Ahhh! I am really loving having Fridays now as my long run day. The way my schedule is, that day is a quiet one where I can focus on me and recover so it was obvious it should turn into my long run day. Saturdays and Sundays have always been busy for us as a family. Having the weekly big task for marathon training done before the weekend feels so good!
Analyzing your splits from a long run
I don’t normally posts my splits, but I will from yesterday’s long run. The run wasn’t actually that long, it was 7 miles, but 7 miles is 7 miles. I don’t shirk any running distance – you earn every mile. My focus going into that run was to really aim for what Coach Erin has advised – slower. Focus on quality and endurance. I was actually surprised when I looked at my splits because I was faster than I had thought I was running. And I seriously was focusing on slowing down!
1 9:44.4 (thought I was going much slower!)
2 9:23.9 (could not tell I was “this fast”)
3 10:14.8 (no clue)
4 9:51.1 (I was starting to coast, feeling comfy)
5 11:08.6 (massive headwind, I knew this mile was rough and slow)
6 9:50.3 (excited about almost being done?)
7 10:09.4 (finally landed that pace I was shooting for the whole time)
I kind of took away that a) a comfortable “slow” pace for me is 9:45-ish and b) I obviously need to understand that slow means MORE SLOW. I was very comfortable on the run and my evening meal of my Korean-style Tacos seemed to have been very good fuel. The whole and healthy food I made from scratch had a good combination of protein/carb/sodium to prepare for a next day long run. I like to watch my sodium and sugar levels, but now and then with endurance running you can use a little boost of sodium. Not outrageous, just a bit more, just for the long run. Then get back to low-key levels the rest of the week.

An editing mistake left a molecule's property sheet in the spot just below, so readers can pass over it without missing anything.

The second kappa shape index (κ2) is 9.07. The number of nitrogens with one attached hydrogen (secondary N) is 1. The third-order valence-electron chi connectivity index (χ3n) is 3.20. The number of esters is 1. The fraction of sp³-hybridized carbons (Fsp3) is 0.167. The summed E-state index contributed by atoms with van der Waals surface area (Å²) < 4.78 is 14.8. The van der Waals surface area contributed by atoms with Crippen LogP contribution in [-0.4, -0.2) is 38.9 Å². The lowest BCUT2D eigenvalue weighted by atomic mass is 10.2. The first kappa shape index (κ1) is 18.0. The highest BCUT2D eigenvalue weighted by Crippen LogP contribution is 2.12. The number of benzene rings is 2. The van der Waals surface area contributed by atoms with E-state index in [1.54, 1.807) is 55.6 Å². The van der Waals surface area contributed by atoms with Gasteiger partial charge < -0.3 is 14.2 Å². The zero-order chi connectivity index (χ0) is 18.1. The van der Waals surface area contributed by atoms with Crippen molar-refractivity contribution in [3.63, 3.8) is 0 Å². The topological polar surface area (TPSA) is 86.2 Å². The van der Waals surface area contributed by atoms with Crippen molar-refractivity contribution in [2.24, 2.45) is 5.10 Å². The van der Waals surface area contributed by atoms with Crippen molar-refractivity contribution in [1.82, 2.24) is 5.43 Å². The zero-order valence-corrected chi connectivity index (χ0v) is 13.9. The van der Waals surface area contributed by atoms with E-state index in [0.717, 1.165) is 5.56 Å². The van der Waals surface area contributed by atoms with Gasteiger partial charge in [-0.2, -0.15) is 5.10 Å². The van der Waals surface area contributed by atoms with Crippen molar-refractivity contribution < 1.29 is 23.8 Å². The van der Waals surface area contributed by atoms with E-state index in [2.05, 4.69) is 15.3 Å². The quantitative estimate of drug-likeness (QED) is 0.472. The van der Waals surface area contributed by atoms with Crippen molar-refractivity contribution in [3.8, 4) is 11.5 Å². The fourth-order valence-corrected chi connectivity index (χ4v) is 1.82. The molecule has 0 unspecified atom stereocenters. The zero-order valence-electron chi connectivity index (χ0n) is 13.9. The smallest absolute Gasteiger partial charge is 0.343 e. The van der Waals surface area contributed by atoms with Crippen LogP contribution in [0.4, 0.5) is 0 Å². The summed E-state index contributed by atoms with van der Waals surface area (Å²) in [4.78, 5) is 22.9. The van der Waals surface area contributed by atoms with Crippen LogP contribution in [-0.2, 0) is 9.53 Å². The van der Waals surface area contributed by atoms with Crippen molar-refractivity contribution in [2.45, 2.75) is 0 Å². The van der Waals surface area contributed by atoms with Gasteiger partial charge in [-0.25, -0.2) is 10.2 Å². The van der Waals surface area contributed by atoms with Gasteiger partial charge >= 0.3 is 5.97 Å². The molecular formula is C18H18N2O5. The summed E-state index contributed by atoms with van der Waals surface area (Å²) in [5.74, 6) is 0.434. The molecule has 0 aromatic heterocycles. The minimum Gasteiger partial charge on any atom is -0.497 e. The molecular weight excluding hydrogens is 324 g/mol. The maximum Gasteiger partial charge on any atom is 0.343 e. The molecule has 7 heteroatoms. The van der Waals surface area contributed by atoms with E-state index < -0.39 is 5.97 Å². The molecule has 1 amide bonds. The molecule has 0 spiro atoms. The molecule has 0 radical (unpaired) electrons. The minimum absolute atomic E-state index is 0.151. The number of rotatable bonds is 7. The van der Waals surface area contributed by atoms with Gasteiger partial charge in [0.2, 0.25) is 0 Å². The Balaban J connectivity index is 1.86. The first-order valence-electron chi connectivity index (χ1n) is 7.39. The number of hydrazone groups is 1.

Safety of protein powders
Speaking of health, I was very bummed to come across a disturbing article in Consumer Reports discussing levels of lead and arsenic in many of the popular protein powders. I don’t really know what to think; all I know is that I am now jaded by it. With half marathon training, I don’t think I need protein powder anymore to help my body tackle more rigorous exercise. My body seems accustomed to the higher intensity now and I can get all of my protein and hydration needs met through whole foods without too much trouble. But, my body is not used to full marathon training and I know I need some extra help along the way with protein, recovery, and calories. I tend to get gaunt quick if I don’t pay attention. I don’t know yet how I’m going to approach all of this “fueling” specifically with full marathon training. What I do know I will continue to do, however, is:
1. Eat as much non-processed food as possible.
2. Get good proteins from milk, egg, lean meat, and other whole food sources.
3. Stay hydrated well with my good filtered water (under-sink filtration from home, no store bought bottles).
“35 percent of the global population — mostly people with European ancestry — can digest lactose in adulthood without a hitch.” via NPR
I am pretty sure I am in that 35% genetic group. I have always drank milk my entire life, whether in cereal or as a drink, and I always have done a combo of milk and/or almond milk after my runs. I’ll sometimes mix in protein powders for some extra boost. Other than that, I only take water on my runs and Hammer Gels if I plan to go long. I will add in electrolyte drinks when the higher heat of summer comes, or during a race if I’m needing it, but I try to not take it unless I really need it. That has been it for me. I’m not lactose intolerant and seem to do fine with whey so I’ve never had a need to steer clear. I do deal with digestive issues, but have had success narrowing down the field as to what affects me: cruciferous veggies, beans, and high bad fats (like greasy burgers, etc).
What do you think about fueling as a full marathoner? How do you meet your more intense fuel needs and stay on top of it?